The basic rule of croquet scoring – you get a point every time you run a hoop – is pretty simple. But in (fancy pants) croquet, the placement of the hoops, as well as the order and direction the balls must pass through them, is very specific. You don't get a point if your ball goes through the hoop in the wrong direction or the wrong order, or if it doesn't go far enough through the hoop.
On rare occasions (although perhaps less rarely if you're a real pro) your ball may make it through two or more hoops in a single turn, earning a point for each hoop. But efficiency is also a factor, since whoever hits the final peg (and earns the maximum number of available points) first wins. This means the resting position of the ball in regards to the hoop can be as important as whether you've scored that point yet. If the ball doesn't go all the way through the hoop, while you await your next turn it'll be camped out in what could be a hazardous hotspot.
Handicaps are one way to affect a game's scoring and help even the playing field when competitors have different skill levels. To calculate the handicap for a six-hoop, 13-point game, players are ranked on a scale from 0 to 12. The 0s are the strongest players; the 12s are the weakest. For each handicap number, the player gets one extra turn. This system can become a little complicated in games that have more than 13 available points. In a nine-hoop, 19-point game, for instance, the ranking still starts with 0 and ends with 12, but the number of extra strokes varies from 0 to 19.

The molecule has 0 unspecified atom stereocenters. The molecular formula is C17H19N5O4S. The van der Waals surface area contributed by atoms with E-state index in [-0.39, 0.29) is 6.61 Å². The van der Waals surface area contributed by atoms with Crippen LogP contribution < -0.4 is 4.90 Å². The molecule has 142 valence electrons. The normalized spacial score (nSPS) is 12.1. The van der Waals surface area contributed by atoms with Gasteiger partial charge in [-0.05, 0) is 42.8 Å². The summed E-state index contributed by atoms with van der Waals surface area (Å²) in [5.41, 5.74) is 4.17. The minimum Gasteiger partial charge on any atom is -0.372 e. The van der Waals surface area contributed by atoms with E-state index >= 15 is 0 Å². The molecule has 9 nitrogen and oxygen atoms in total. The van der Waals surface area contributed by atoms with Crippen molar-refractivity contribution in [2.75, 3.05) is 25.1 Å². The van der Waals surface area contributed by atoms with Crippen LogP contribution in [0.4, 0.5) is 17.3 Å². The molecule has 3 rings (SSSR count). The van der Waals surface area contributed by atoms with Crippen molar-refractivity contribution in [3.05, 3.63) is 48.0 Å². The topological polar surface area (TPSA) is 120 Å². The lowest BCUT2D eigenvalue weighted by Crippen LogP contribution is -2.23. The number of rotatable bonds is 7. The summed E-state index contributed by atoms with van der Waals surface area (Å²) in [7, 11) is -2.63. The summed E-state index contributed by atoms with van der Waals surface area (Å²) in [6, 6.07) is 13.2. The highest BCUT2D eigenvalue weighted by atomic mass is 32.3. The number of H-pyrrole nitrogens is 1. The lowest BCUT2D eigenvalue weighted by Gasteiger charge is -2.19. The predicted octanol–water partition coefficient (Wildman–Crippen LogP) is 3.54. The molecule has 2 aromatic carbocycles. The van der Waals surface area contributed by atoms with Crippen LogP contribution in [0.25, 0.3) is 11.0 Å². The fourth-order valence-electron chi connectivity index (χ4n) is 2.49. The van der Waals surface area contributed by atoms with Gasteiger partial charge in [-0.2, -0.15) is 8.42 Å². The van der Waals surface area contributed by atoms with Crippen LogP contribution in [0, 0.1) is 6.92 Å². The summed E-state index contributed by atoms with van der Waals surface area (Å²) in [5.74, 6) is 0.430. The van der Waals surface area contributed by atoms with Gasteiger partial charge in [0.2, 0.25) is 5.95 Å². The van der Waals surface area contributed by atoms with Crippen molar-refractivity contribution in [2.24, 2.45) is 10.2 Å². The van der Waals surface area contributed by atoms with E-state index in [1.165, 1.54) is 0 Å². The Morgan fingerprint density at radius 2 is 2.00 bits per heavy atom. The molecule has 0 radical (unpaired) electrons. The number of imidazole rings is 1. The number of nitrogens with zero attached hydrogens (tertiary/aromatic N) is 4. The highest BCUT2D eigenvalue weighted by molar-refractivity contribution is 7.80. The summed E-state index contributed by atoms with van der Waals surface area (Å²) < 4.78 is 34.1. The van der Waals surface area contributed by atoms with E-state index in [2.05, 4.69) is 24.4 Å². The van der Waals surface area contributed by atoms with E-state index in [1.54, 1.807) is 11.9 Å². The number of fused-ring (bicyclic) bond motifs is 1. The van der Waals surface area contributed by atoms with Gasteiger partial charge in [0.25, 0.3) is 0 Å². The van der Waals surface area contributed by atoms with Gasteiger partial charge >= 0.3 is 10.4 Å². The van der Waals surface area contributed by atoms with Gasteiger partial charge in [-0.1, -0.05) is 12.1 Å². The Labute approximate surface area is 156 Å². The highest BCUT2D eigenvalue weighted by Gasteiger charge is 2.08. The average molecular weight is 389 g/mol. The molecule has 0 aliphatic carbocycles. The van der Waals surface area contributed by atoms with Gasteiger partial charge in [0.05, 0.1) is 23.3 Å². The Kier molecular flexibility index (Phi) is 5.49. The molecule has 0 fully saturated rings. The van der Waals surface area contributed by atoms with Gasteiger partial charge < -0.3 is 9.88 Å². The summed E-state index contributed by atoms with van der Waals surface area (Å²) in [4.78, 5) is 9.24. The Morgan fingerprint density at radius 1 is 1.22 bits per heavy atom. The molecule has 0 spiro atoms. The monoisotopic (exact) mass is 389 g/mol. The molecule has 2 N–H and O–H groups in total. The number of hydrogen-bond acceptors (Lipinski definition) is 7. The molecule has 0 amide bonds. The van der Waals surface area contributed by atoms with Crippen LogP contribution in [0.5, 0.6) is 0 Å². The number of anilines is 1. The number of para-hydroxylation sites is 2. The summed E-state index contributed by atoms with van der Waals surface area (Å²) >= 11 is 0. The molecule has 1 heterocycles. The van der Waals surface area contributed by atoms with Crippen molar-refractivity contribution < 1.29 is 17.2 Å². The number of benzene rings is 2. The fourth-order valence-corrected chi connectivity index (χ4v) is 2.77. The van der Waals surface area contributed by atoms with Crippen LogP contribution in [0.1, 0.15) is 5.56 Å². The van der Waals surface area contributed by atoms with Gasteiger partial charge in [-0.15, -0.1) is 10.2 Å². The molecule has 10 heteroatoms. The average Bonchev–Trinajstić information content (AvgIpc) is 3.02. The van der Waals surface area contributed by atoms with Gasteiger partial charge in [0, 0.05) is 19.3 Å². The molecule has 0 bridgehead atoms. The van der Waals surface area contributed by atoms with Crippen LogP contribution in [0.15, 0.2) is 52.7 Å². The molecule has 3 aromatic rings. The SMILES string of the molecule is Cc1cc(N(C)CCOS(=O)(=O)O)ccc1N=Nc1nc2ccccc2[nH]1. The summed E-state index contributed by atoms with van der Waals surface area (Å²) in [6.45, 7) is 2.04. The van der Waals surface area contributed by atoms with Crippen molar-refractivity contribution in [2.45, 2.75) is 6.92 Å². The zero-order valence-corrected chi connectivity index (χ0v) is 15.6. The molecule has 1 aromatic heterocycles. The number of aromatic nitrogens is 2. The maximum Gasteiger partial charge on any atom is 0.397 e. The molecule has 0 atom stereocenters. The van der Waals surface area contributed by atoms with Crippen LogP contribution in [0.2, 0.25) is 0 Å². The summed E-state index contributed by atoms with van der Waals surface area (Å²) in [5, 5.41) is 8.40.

These bonus strokes, known as bisques, can usually be taken at any time during the game. But sometimes, players can't score points while using a bisque. When that happens, it's typically known as a half bisque. Especially for beginners, these extra shots are best use to get a misfired ball back to a better place on the court, or to set a ball up for a better shot on the next turn. Another possible use, though, is to roquet other players' balls out of the action.